News on Nursing in the Media
Telling doctors what they ought to try
July 18, 2005 -- As a result of a Center campaign started July 8, over 500 nurses, physicians and others from Canada, the United States and beyond have written to protest the "Nurses' Song" sung by some University of Alberta medical students at their recent "MedShow," an irreverent annual event. Lyrics called nurses "wh*res" and "b*tches" whose "incompetence" and persistence in "telling doctors what they ought to try" threatened to "make our patients die." On July 14, the Edmonton Journal ran a fairly detailed piece on the Center's campaign. In response to the campaign, university officials again expressed regret about the show, and stated that the students responsible do not really hold the views stated in the lyrics. In addition, the University's Medical Students Association has issued a commendable apology to nurses. The University and many students have argued that given the self-mocking context and the extreme nature of the stereotypes involved, the students felt the song would be understood as a "parody," not an endorsement, of the views expressed. But because the context was ambiguous and the lyrics are a mix of toxic views that many physicians and members of the public actually do hold, the Center finds it more plausible that the song was intended as a comic "roast," as other medical students have argued. Even if intended as a parody, the song's reckless presentation of views that are driving the global nursing shortage in a "comic" context suggests a dangerous lack of understanding of nursing. The Center continues to urge the university to discipline the individual students responsible, and to establish a permanent program to ensure that future medical students understand the vital role nurses play and how physicians can avoid contributing to the nursing crisis and poor patient care. See our full analysis here and please join our letter-writing campaign. We need more letters on this!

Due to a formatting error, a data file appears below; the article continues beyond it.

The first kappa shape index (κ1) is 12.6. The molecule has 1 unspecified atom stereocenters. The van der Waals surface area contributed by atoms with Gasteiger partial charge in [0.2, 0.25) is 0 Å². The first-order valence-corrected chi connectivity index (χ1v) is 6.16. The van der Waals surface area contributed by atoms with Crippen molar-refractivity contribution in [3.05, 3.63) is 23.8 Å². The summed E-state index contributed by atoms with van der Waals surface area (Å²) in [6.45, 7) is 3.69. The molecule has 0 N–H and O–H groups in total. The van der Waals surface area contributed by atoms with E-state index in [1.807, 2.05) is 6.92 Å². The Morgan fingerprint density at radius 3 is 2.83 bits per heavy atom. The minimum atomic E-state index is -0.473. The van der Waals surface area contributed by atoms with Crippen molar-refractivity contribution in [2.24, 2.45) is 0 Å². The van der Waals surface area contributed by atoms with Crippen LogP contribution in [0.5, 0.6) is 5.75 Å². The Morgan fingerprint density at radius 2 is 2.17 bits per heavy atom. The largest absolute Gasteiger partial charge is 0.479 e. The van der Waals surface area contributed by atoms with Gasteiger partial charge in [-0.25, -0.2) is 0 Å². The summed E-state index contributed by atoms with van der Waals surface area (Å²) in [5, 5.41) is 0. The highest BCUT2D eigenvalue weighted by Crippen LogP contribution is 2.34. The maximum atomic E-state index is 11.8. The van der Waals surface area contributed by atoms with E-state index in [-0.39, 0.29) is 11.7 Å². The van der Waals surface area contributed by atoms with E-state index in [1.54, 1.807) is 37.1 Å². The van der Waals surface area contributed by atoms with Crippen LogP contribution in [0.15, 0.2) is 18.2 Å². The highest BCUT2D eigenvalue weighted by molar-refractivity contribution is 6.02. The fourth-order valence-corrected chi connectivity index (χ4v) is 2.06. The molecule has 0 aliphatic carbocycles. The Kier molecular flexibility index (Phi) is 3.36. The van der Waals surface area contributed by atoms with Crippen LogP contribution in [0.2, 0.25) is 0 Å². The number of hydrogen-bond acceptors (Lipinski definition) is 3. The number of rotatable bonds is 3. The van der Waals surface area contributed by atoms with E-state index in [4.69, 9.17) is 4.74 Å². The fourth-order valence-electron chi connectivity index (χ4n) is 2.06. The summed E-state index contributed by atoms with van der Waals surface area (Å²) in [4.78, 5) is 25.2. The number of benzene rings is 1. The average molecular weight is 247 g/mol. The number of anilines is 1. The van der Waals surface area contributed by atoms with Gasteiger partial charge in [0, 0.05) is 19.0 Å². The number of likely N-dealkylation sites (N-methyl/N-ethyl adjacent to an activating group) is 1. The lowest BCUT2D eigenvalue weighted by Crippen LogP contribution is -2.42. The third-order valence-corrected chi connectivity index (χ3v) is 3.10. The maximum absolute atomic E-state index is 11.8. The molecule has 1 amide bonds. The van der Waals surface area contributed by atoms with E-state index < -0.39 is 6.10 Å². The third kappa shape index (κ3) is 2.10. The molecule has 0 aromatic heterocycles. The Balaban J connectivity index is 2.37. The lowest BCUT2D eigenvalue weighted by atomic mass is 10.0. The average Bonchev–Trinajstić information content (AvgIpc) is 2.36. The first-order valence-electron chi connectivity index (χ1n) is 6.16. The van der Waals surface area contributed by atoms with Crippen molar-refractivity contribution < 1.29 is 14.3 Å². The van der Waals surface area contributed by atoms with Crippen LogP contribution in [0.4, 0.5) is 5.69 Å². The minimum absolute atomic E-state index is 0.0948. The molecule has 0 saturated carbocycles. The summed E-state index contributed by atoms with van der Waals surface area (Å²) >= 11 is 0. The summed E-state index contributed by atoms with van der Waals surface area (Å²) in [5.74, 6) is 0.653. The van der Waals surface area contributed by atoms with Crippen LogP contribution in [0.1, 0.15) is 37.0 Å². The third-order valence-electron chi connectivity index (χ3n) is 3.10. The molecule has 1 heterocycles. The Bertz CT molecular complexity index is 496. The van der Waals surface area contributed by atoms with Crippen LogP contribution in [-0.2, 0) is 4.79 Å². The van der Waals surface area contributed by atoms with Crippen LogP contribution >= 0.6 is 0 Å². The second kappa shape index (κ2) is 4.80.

Suzanne Gordon's Nursing Against the Odds is a searing indictment of the denursification of developed world health care and the associated nursing shortage. Gordon (a member of the Center's advisory panel) links the nursing crisis to the three factors cited in her subtitle, which presents a handy executive summary of the book. She uses research and anecdotes to explain why skilled nursing is vital to patient outcomes, and she spares virtually no one with responsibility for the crisis, including nurses themselves. The book could be more balanced. Parts seem to reflect a lack of respect for nurses who do not work at the "bedside" and for some key nursing principles. The book suggests that nurses are essentially physician "subordinates" with no real autonomy, and that nurses' embrace of holism and patient advocacy is largely bogus. But this well-written, generally persuasive account of nursing in the managed care era is still one of the most important books published about the profession in recent times. And despite the bleakness of much of its analysis, the book makes a serious effort to point the way forward, offering concrete and far-reaching policy ideas to alleviate the crisis and avert the looming health catastrophe. See the full review...
New Center FAQ:
Q: Nurses are just wonderful, but you really can't expect Hollywood to focus on them, can you? After all, popular media products have to be dramatic and exciting. Why don't you just focus on getting a nursing documentary on PBS or basic cable?
A: Because the work of nurses is at least as dramatic as that of physicians, and getting the wider public to understand that would be of great value in resolving the nursing shortage that is one of the world's most pressing public health problems. More than a few Hollywood insiders have expressed to us some version of the sentiments in the above FAQ. But contrary to the current popular and mass media image, nurses are expert professionals who save lives autonomously--that is, in pursuit of their unique nursing scope of practice, not physician commands. They confront some of the most exciting human, policy and technological challenges in modern health care. These range from the extreme high-tech of teaching hospital ICU's, to chaotic urban level one trauma centers, to major health policymaking and research centers, to small community health projects where lives are changed, to war zones and development and humanitarian relief projects around the world. more...
Doris Young, RN, is writing a book and in preparing information for it, she is surveying nurses on their childhood backgrounds. If you would like to participate, please click here to open the survey in pdf (or in doc). Thank you.
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Sandy Summers, RN, MSN, MPH
Executive Director, The Truth About Nursing
203 Churchwardens Rd.
Baltimore, MD USA 21212-2937
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